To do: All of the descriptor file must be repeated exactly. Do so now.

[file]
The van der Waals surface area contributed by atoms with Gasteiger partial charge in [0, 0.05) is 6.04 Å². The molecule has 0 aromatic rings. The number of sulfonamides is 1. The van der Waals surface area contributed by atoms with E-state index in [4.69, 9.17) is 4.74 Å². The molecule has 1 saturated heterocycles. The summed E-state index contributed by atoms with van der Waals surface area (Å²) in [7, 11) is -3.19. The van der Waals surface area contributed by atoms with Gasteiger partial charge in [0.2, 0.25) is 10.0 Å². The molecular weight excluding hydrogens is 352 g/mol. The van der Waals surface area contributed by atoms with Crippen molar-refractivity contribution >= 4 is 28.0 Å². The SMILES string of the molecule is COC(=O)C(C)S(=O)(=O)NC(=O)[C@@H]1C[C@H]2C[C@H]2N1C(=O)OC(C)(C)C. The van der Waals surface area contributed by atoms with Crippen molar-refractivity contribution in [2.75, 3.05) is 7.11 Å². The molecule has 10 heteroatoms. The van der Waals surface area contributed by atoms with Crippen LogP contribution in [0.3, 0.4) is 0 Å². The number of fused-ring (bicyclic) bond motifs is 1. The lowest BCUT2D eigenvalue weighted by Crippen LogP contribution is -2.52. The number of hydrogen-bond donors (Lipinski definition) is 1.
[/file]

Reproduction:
The van der Waals surface area contributed by atoms with Gasteiger partial charge in [0, 0.05) is 6.04 Å². The molecule has 0 aromatic rings. The number of sulfonamides is 1. The van der Waals surface area contributed by atoms with E-state index in [4.69, 9.17) is 4.74 Å². The molecule has 1 saturated heterocycles. The summed E-state index contributed by atoms with van der Waals surface area (Å²) in [7, 11) is -3.19. The van der Waals surface area contributed by atoms with Gasteiger partial charge in [0.2, 0.25) is 10.0 Å². The molecular weight excluding hydrogens is 352 g/mol. The van der Waals surface area contributed by atoms with Crippen molar-refractivity contribution >= 4 is 28.0 Å². The SMILES string of the molecule is COC(=O)C(C)S(=O)(=O)NC(=O)[C@@H]1C[C@H]2C[C@H]2N1C(=O)OC(C)(C)C. The van der Waals surface area contributed by atoms with Crippen molar-refractivity contribution in [2.75, 3.05) is 7.11 Å². The molecule has 10 heteroatoms. The van der Waals surface area contributed by atoms with Crippen LogP contribution in [0.3, 0.4) is 0 Å². The number of fused-ring (bicyclic) bond motifs is 1. The lowest BCUT2D eigenvalue weighted by Crippen LogP contribution is -2.52. The number of hydrogen-bond donors (Lipinski definition) is 1.